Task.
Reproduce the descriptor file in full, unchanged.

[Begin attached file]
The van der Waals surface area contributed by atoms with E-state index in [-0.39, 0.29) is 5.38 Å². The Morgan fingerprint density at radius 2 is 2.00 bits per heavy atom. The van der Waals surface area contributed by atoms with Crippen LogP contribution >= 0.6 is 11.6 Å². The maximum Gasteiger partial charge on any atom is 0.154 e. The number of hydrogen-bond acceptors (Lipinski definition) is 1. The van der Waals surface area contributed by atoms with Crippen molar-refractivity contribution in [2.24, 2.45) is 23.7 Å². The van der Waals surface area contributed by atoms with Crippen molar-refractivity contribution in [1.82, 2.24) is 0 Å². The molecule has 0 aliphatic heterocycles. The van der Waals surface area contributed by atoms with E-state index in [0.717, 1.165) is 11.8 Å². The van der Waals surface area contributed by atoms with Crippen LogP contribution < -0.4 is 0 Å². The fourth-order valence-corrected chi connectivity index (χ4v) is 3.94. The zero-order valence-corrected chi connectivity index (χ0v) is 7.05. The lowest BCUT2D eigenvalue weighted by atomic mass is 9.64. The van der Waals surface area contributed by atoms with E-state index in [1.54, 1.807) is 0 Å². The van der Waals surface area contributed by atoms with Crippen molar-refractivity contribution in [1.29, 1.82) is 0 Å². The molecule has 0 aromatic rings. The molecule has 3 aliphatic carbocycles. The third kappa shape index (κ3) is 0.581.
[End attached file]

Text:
The van der Waals surface area contributed by atoms with E-state index in [-0.39, 0.29) is 5.38 Å². The Morgan fingerprint density at radius 2 is 2.00 bits per heavy atom. The van der Waals surface area contributed by atoms with Crippen LogP contribution >= 0.6 is 11.6 Å². The maximum Gasteiger partial charge on any atom is 0.154 e. The number of hydrogen-bond acceptors (Lipinski definition) is 1. The van der Waals surface area contributed by atoms with Crippen molar-refractivity contribution in [2.24, 2.45) is 23.7 Å². The van der Waals surface area contributed by atoms with Crippen molar-refractivity contribution in [1.82, 2.24) is 0 Å². The molecule has 0 aliphatic heterocycles. The van der Waals surface area contributed by atoms with E-state index in [0.717, 1.165) is 11.8 Å². The van der Waals surface area contributed by atoms with Crippen LogP contribution < -0.4 is 0 Å². The fourth-order valence-corrected chi connectivity index (χ4v) is 3.94. The zero-order valence-corrected chi connectivity index (χ0v) is 7.05. The lowest BCUT2D eigenvalue weighted by atomic mass is 9.64. The van der Waals surface area contributed by atoms with E-state index in [1.54, 1.807) is 0 Å². The van der Waals surface area contributed by atoms with Crippen molar-refractivity contribution in [1.29, 1.82) is 0 Å². The molecule has 0 aromatic rings. The molecule has 3 aliphatic carbocycles. The third kappa shape index (κ3) is 0.581.